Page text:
South Sudan charges four high-profile prisoners with treason
| Mar 12th 2014 | 2 min read
Juba, South Sudan: South Sudan charged four high-profile prisoners with treason on Tuesday, dashing rebel hopes that they would be released ahead of peace talks planned in Ethiopia this month.
Rebels led by former vice president Riek Machar have demanded a pardon for the four politicians, all former members of the ruling SPLM party, before the peace talks resume.
The world's newest state came close to all-out civil war on December 15 when soldiers from rival ethnic groups clashed in the capital Juba. While a ceasefire was struck on January 23, it has since been frequently violated and new talks have faltered.
Thousands have died in nearly four months of fighting which was often fought along ethnic lines, according to the United Nations. Both sides are accused of carrying out atrocities.
The accused men were charged with nine offences, including spreading false information and inciting violence. They have previously denied plotting a military coup and their legal representative said they would also deny all the charges.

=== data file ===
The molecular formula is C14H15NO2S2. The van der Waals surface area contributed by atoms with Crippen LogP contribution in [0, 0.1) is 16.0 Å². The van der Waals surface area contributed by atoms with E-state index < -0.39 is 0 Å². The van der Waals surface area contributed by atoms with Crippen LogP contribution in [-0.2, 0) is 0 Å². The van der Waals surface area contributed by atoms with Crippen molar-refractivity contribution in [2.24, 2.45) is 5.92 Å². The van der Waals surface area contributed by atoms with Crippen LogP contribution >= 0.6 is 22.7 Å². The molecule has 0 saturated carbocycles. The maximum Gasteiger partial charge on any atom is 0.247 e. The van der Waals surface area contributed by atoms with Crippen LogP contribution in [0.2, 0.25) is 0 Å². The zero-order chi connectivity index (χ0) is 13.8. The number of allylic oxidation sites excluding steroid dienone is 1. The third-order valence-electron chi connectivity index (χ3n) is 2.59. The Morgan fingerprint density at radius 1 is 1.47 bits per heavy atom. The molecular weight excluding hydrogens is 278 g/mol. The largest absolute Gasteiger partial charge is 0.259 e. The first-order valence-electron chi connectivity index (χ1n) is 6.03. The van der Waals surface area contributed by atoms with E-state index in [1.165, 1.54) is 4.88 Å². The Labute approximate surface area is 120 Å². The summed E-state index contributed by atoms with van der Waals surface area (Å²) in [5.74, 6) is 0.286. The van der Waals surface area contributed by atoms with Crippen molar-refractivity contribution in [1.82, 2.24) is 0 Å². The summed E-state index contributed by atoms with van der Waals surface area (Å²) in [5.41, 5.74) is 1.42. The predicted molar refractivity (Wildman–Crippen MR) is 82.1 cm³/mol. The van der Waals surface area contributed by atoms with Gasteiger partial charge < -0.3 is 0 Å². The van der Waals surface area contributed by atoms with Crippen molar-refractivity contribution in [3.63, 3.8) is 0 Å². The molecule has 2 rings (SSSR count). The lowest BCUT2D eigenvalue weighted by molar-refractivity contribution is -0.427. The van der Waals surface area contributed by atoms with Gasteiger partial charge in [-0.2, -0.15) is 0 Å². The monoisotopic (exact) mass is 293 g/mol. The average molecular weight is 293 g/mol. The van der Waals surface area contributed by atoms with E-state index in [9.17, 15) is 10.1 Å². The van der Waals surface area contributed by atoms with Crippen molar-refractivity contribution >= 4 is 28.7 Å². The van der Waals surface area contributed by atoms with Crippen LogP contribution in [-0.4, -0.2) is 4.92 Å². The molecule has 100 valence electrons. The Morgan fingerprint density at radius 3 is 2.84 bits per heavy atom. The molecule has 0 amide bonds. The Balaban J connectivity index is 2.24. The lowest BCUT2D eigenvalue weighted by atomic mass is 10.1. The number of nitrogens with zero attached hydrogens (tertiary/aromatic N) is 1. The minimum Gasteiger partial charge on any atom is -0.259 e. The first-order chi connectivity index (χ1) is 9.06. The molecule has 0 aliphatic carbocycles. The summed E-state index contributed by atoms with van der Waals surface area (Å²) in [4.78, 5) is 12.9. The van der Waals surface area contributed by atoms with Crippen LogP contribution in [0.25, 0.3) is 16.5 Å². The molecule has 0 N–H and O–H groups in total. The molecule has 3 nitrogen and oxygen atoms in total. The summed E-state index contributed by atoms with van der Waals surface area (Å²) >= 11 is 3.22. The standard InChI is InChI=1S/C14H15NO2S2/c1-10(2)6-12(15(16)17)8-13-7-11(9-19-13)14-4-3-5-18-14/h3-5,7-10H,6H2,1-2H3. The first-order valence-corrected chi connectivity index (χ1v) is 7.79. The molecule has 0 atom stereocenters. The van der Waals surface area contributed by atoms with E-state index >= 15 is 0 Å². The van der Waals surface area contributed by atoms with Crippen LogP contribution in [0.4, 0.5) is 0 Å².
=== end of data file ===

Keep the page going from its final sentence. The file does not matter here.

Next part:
The four include Pagan Amum, former secretary general of the SPLM, former national security minister Oyai Deng Ajak and former deputy finance minister Majak D'Agoot. Ezekiel Gatkuoth, ex-ambassador to the United States, was also charged.
The four in the dock were among 11 well-known political figures arrested days after fighting broke out and accused of plotting to overthrow President Salva Kiir's government. The other seven were sent to Kenya after Kenyan President Uhuru Kenyatta offered to mediate talks between the rebels and Kiir.
Mayen asked on Tuesday for the seven to be sent back to South Sudan so they could also be tried. "The government was under pressure to release those people. They were released on bail to Kenya. All the eleven must face charges," Mayen said.
U.S. condemns 'heavy-handed tactics' by Burundi police in clashesThe United States on Tuesday condemned what it called the use of heavy-handed tactics by Burundi's police to break up opposition party meetings at the weekend in which more than a dozen people were injured and several were arrested.
When Njonjo almost resigned over coffee smugglersKnown as the era of black gold, it began in 1976 when Ugandan farmers decided to sell their coffee in the private market.
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